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Local News

  • Madrid takes staffers to task

    In some of his toughest words on the issue, City Councilman Morris Madrid says city staffers have no excuses for leaving the council out of the loop in changing the purpose of $1.2 million in state money.

    Madrid mentioned only one city staffer by name in an interview about the money last week — George Du Four, the city’s utilities director.

  • City likely to increase heating bills

    City officials expect to see an increase in residents’ heating bills.

    City utilities director George Du Four asked the mayor and the City Council for permission to negotiate prices with natural gas provider Zia Natural Gas Company during a recent meeting.

    The request centered on a discussion of the increase in the city’s cost of natural gas by Zia and the current cost to customers to avoid operating in a deficit.

  • DWI suspects must go to hospital

    City and state police are questioning a policy at the San Miguel County jail that requires medical clearances for all DWI offenders.

    The jail warden counters that his facility is simply following a national standard.

    The police agencies said it would take longer for officers to process the offenders, keeping them off the streets to catch still more. The medical clearances require that officers take offenders to the hospital.

  • Only one DWI arrest over New Year’s

    A DWI saturation patrol on New Year’s Eve yielded one drunken driver, an official says. A checkpoint two days later didn’t result in any DWI arrests.

    The state police enhanced its anti-DWI efforts last week as it usually does during the New Year’s holiday.

  • City may require more of tenants

    City Council members are considering a change in the city’s ordinance that would put more of the burden for filling out required forms for utilities on the tenant and the city.

    That would be a change. As it stands, landlords bear most of the burden, much to their chagrin.

    During public input at a recent council meeting, landlords took the city to task on the city’s landlord-tenant agreement that requires that landlords fill out form with their tenants and then take it to customer service, sometimes making multiple trips.

  • Richardson withdraws bid

    WASHINGTON — New Mexico Gov. Bill Richardson abandoned his nomination to become commerce secretary under pressure of a grand jury investigation into a state contract awarded to his political donors — an investigation that threatened to embarrass President-elect Barack Obama.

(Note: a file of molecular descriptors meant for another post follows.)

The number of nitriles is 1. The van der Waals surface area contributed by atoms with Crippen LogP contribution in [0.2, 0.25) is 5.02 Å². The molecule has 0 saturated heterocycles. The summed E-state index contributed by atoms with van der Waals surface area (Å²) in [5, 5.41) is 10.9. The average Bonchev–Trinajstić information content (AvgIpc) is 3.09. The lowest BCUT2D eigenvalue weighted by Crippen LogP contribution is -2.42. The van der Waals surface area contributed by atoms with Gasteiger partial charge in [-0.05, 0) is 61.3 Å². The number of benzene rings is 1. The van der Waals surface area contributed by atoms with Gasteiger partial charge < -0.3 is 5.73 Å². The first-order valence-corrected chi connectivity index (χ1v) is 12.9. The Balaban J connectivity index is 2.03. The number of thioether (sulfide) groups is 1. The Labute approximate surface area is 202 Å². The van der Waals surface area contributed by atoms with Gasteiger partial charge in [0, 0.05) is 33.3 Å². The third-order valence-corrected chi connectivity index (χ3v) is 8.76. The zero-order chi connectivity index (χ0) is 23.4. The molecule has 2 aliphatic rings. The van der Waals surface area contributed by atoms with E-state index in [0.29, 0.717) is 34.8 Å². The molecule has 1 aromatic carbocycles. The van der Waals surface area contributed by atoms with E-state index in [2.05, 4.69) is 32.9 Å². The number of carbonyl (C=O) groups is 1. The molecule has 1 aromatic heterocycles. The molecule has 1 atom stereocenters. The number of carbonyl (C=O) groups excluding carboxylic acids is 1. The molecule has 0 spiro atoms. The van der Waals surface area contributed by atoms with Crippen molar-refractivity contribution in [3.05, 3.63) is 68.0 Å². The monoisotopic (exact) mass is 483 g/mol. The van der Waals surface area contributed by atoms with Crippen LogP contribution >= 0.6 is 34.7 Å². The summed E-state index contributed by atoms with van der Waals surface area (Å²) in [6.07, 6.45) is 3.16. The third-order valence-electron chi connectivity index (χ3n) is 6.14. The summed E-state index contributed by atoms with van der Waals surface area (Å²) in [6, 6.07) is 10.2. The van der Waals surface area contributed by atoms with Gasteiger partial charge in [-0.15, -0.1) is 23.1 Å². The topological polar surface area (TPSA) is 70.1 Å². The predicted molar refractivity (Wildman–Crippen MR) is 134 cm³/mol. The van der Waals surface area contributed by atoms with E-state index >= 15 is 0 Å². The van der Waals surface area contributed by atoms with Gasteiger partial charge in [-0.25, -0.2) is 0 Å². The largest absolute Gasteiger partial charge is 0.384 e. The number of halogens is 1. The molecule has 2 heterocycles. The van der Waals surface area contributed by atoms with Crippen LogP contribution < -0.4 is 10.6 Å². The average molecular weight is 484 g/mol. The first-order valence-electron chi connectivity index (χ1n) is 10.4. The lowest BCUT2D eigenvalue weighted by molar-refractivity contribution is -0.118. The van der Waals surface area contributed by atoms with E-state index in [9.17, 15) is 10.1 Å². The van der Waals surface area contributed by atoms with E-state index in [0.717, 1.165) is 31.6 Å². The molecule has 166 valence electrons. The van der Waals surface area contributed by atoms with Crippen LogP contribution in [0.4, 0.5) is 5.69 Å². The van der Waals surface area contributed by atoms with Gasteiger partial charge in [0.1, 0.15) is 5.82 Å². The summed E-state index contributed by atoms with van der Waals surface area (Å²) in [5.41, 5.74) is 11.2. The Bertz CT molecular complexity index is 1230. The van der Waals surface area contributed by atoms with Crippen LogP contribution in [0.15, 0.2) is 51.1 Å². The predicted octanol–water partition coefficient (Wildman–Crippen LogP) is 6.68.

• Man dies in crash on U.S. 84

    A Tecolotito-area man died in a car accident on an icy road Sunday, state police said.

    Valentin Montoya, 69, was pronounced dead at the site of the accident, state police Lt. Craig Martin said. The crash happened shortly before 10 a.m.

    Montoya was headed south on U.S. Highway 84, 21 miles south of Interstate 25, when he lost control of his car because of the icy road, Martin said. Montoya struck a car going north on the highway.

  • Baby arrives shortly after New Year

    Las Vegas’ first baby of the new year was born at 12:59 a.m. New Year’s Day at Alta Vista Regional Hospital. Baby Devon Trujillo weighed 5 pounds, 14 ounces.

    Baby Devon was welcomed by his parents Emarena Buchanan and Richard Trujillo along with sister Kiaya and brother Christian. Devon’s maternal grandparents are Larry and Maryann Buchanan and paternal grandfather William Trujillo, all from Springer, N.M.

    Devon received a gift package from the hospital welcoming him as the first born of the year.

  • Denish to stay in second spot

    SANTA FE — It’s back to second fiddle for Lt. Gov. Diane Denish.

    Denish’s plans and preparations to take over New Mexico’s top job came to a screeching halt on Sunday with Gov. Bill Richardson’s surprise announcement that he won’t be leaving after all.

    The Democratic governor, citing an ongoing federal investigation into how some of his political donors won a lucrative state contract, withdrew as President-elect Barack Obama’s nominee for secretary of commerce.

  • Suazo: Politics influences hiring

    Think hiring decisions in local government agencies are based on politics?

    Some local officials deny that’s the case, but Marty Suazo, San Miguel County’s Democratic Party chairman for the last decade, freely admits that politics plays a role.

    In a Oct. 23 story in the Washington Post, Suazo talked about how government dominates the local economy. He noted that 75 percent of the jobs are government-driven.